Towns in Florida and Texas are named Lake Worth and Lakeworth.
(Str: t. 1,259; l. 261'; b. 43'6”; dr. 17'9"; s. 10.4 k.; cpl. 64; a. 1 5", 1 3")
Lake Worth, a cargo ship, was launched 15 September 1917 as War Banner by Chicago Shipbuilding Co., Chicago, Ill., under USSB contract; delivered to USSB 16 December 1917; and acquired by the Navy and commissioned as Lake Worth at New York 26 February 1918, Lt. Comdr. Howe Monteith, USNRF, in command.
Assigned to NOTS, Lake Worth operated out of Norfolk, Va., between 2 March and 8 May, carrying coal to Boston and Bermuda. Loaded with general supplies and mines, she departed Norfolk 17 May for Europe. Steaming via Halifax, Nova Scotia, she arrived Oban, Scotland, 5 June. After sailing to Kyle and Clyde, Scotland, she departed Clyde for Norfolk 17 June and arrived 6 July. Between 29 July and 6 December she made two more cargo runs from Norfolk to Scottish ports.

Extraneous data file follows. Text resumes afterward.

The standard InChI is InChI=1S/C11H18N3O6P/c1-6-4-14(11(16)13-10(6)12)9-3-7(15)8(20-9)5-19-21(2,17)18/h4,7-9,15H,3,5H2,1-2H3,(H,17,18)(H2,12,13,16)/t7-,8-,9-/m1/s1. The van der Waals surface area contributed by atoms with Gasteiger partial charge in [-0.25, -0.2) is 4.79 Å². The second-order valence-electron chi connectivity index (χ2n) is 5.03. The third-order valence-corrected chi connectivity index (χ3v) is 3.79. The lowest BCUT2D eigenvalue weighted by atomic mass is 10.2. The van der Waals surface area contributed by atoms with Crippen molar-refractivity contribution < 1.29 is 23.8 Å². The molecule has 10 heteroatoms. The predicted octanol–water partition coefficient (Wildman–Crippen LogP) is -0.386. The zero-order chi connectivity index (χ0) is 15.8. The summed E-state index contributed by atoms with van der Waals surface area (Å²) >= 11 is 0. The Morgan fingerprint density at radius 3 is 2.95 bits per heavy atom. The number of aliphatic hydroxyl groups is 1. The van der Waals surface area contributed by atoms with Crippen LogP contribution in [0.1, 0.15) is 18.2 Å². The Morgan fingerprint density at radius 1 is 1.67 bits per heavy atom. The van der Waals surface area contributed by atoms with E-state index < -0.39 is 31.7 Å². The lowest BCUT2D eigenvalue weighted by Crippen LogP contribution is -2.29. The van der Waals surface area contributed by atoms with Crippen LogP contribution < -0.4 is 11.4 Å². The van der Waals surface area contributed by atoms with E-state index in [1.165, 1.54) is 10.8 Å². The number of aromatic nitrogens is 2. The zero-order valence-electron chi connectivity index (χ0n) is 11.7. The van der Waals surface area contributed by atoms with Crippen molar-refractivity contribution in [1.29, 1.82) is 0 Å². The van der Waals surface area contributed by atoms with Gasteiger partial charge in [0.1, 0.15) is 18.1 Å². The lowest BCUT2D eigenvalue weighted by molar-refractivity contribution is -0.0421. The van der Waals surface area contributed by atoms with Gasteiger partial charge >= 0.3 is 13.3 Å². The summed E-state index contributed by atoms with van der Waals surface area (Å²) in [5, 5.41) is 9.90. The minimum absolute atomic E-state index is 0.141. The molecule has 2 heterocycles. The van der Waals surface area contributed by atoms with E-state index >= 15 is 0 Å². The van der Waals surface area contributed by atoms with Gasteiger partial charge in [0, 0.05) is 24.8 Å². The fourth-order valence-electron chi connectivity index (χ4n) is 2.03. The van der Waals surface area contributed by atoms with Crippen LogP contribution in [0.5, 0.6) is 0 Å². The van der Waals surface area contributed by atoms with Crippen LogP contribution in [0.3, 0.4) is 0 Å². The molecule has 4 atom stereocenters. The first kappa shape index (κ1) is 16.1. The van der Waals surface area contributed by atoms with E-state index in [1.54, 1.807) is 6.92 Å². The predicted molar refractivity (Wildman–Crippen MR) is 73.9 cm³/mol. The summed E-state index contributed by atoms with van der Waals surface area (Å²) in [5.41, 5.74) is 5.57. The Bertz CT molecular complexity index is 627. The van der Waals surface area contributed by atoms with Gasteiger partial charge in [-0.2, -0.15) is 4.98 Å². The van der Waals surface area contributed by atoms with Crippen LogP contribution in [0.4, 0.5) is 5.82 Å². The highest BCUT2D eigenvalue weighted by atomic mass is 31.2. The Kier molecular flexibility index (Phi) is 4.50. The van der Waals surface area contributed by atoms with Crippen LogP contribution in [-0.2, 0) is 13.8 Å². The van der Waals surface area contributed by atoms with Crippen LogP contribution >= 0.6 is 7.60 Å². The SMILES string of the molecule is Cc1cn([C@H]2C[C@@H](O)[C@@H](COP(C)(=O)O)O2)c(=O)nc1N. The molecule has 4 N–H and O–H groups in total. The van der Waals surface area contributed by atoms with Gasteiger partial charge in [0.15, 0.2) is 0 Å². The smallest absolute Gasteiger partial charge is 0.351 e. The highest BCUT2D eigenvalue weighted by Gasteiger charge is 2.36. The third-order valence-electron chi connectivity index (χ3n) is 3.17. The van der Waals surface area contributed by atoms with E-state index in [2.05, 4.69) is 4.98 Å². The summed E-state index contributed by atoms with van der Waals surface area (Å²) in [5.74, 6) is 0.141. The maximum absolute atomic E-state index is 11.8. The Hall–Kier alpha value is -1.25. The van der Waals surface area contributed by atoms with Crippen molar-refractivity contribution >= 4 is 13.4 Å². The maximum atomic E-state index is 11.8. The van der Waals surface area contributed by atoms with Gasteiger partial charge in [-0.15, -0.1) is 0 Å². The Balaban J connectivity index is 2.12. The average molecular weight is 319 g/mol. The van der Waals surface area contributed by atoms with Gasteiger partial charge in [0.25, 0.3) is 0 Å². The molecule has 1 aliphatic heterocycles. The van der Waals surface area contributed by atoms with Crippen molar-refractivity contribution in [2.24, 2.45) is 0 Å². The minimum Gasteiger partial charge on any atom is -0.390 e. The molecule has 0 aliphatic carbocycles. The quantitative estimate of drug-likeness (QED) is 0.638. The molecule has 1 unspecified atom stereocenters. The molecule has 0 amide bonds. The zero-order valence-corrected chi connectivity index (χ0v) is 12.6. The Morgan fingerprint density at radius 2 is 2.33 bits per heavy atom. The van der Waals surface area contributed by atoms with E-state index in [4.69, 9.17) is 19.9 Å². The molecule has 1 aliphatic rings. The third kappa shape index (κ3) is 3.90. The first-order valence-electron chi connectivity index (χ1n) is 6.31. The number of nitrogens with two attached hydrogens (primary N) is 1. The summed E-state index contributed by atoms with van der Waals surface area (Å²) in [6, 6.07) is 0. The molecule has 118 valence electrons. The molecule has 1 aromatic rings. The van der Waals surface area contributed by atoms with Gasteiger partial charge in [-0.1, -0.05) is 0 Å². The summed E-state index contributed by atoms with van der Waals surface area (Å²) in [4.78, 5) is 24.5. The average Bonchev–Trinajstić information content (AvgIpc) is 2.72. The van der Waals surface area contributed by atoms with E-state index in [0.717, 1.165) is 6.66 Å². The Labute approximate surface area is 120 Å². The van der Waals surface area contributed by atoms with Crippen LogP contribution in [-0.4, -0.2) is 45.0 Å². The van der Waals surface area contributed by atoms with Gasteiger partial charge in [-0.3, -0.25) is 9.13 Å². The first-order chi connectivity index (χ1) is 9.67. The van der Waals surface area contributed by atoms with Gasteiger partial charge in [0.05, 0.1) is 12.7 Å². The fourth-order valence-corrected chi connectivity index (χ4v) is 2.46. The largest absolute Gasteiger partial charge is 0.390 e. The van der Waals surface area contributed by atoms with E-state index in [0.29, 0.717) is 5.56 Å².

Resuming collier service out of Norfolk, Lake Worth transported coal to Bermuda and the Azores on two runs between 12 January 1919 and 24 March; then she made two similar voyages to Portsmouth, N.H. Departing Norfolk 21 May, she sailed via Charleston, S.C., for the Caribbean and discharged cargo at ports in Cuba, Haiti, Dominican Republic, and Virgin Islands. Departing St. Thomas, Virgin Islands, 10 July, she reached Norfolk 16 July, decommissioned 2 August, and was returned to USSB the same day.
In the mid-twenties she was sold to U. D. Hendrickson and operated out of Key West, Fla. She was subsequently named Phoenicier and Amberstone.